Matt Goudis may have a chance to outkick competition for Hurricanes
Redshirt freshman Matt Goudis, known for his placekicking, might replace injured punter Dalton Botts when UM faces N.C. State.
09/25/2012 12:00 AM
08/10/2014 10:55 PM
First he committed to Boise State: “They were my first offer in my junior year, and it’s not typical for a kicker to get offered in his junior season,” Matt Goudis said, “so I kind of fell for them early.”
Then he opted for Michigan: “Once a bunch of other schools started recruiting me, my parents were telling me, ‘Go to a school where if you get hurt the first day you’ll be at a good academic school,’ … so that’s where Michigan came in.”
But Hurricanes redshirt freshman kicker/punter Goudis, who grew up through grade school in Boca Raton, believes his final decision was his best.
“Once [former Michigan coach] Rich Rodriguez left it was sort of up in the air,” Goudis said. “The last month of recruiting I was anywhere from Cal to Nebraska to Miami, and then ultimately Miami with Coach [Al] Golden, the weather, and I had family down here. So it was the perfect fit.”
Goudis is competing with placekicker Jake Wieclaw to start at punter Saturday for UM (3-1, 2-0 Atlantic Coast Conference) against conference foe North Carolina State (3-1, 0-0), while usual punter Dalton Botts recuperates from a sprained ankle.
Besides the one kickoff he had Sept. 15 against Bethune-Cookman, Goudis’ first high-pressure action occurred after Botts, averaging 41.4 yards a punt, was injured Saturday while tackling Georgia Tech returner Jamal Golden with 6:12 left in the half.
Botts, who watched practice from the sideline Monday, has a boot on his right foot and was using one crutch to get around.
Goudis, 6-0 and 175 pounds, came in the game for one punt Saturday in the third quarter — a 37-yard line drive that was returned 28 yards to the Tech 40.
“I felt comfortable out there,” Goudis said. “Obviously, it didn’t go as I would have liked it to. I didn’t feel nervous as I expected I would. Some people were saying, ‘What happened? Were you nervous?’ I just mishit the ball really.”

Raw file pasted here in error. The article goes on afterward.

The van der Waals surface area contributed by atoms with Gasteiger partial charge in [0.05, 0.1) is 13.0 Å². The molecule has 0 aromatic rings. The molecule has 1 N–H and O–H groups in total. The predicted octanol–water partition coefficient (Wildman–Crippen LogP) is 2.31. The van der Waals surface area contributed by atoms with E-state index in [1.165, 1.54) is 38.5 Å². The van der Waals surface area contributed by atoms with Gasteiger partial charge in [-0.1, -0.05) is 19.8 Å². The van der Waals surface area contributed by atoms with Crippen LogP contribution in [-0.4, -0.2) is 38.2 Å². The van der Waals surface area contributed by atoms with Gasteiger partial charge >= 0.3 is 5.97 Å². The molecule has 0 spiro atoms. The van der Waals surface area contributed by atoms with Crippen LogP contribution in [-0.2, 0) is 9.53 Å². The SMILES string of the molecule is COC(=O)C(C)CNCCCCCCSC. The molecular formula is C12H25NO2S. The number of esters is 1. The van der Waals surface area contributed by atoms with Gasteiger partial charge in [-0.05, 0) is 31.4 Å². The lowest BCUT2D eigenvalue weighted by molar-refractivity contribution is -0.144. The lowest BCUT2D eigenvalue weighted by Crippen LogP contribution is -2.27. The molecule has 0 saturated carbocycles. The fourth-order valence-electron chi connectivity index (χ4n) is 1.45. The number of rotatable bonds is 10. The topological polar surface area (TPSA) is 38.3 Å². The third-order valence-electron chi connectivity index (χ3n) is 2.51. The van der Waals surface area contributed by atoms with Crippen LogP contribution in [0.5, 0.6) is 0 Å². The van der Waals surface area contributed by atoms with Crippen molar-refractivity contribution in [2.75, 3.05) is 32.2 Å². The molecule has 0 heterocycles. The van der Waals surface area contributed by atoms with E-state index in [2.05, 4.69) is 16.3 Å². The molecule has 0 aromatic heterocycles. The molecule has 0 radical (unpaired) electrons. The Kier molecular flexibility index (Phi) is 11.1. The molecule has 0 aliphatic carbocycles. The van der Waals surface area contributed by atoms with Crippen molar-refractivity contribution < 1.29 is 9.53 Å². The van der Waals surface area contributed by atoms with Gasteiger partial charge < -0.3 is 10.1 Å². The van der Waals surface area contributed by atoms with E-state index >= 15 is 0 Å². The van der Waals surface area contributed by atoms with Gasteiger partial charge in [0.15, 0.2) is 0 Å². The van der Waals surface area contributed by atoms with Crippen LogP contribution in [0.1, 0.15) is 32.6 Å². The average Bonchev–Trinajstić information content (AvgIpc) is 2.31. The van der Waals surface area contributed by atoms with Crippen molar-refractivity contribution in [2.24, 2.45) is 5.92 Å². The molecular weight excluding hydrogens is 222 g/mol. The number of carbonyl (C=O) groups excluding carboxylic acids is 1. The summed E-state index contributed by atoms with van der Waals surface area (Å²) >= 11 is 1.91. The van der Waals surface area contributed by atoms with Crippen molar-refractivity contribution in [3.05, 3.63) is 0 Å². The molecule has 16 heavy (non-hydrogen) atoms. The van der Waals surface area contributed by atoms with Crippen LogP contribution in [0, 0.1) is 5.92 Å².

Golden did not approve, Goudis said. “He was obviously not too pleased, but [Monday] I had a better practice, and he came out and said that was the way to attack it. He said, ‘As long as you learn from it … there’s nothing to be ashamed of.’ ”
Added Wieclaw, who missed his first field goal of the season Saturday — a 22-yarder: “Once he cooled off a little bit, I just let him know everything is all right and he’ll be fine.”
Wieclaw, a fifth-year senior, said that the last time he punted in a game was in high school.
UM’s kicking personnel has been altered in the past couple weeks. Botts, the holder for field goals, was replaced by backup quarterback Ryan Williams. And Sean McNally, the usual snapper, was injured against Bethune-Cookman and is out the rest of the season. His replacement is walk-on Paul Kelly.
Goudis is from West Hills, Calif., in Los Angeles. He graduated from Chaminade-Madonna College Prep and was rated by Rivals.com as the 13th best prep kicker in the nation. Known primarily for his placekicking, his longest field goal in high school was 54 yards.
He averaged 40 yards a punt in high school and converted 12 of 14 fake-punt attempts.
“It was definitely fun to extend drives in high school and get first downs,” Goudis said, adding that he is the fastest kicker at UM with a 4.65-second 40-yard dash.
An accounting major, he lived in Boca Raton from kindergarten to sixth grade. His sister attends UF. His mother, Monica, is one of 13 children whose “whole family” is from Palm Beach County. His father, Richard, is the chief operating officer of Herbalife, which describes itself as “a global nutrition and weight management company.”
He said he likes being a Hurricane and “couldn’t think of having a different coach other than someone with [Golden’s] qualities.
“It’s beautiful here and a great school.”
Join the Discussion
Miami Herald is pleased to provide this opportunity to share information, experiences and observations about what's in the news. Some of the comments may be reprinted elsewhere on the site or in the newspaper. We encourage lively, open debate on the issues of the day, and ask that you refrain from profanity, hate speech, personal comments and remarks that are off point. Thank you for taking the time to offer your thoughts.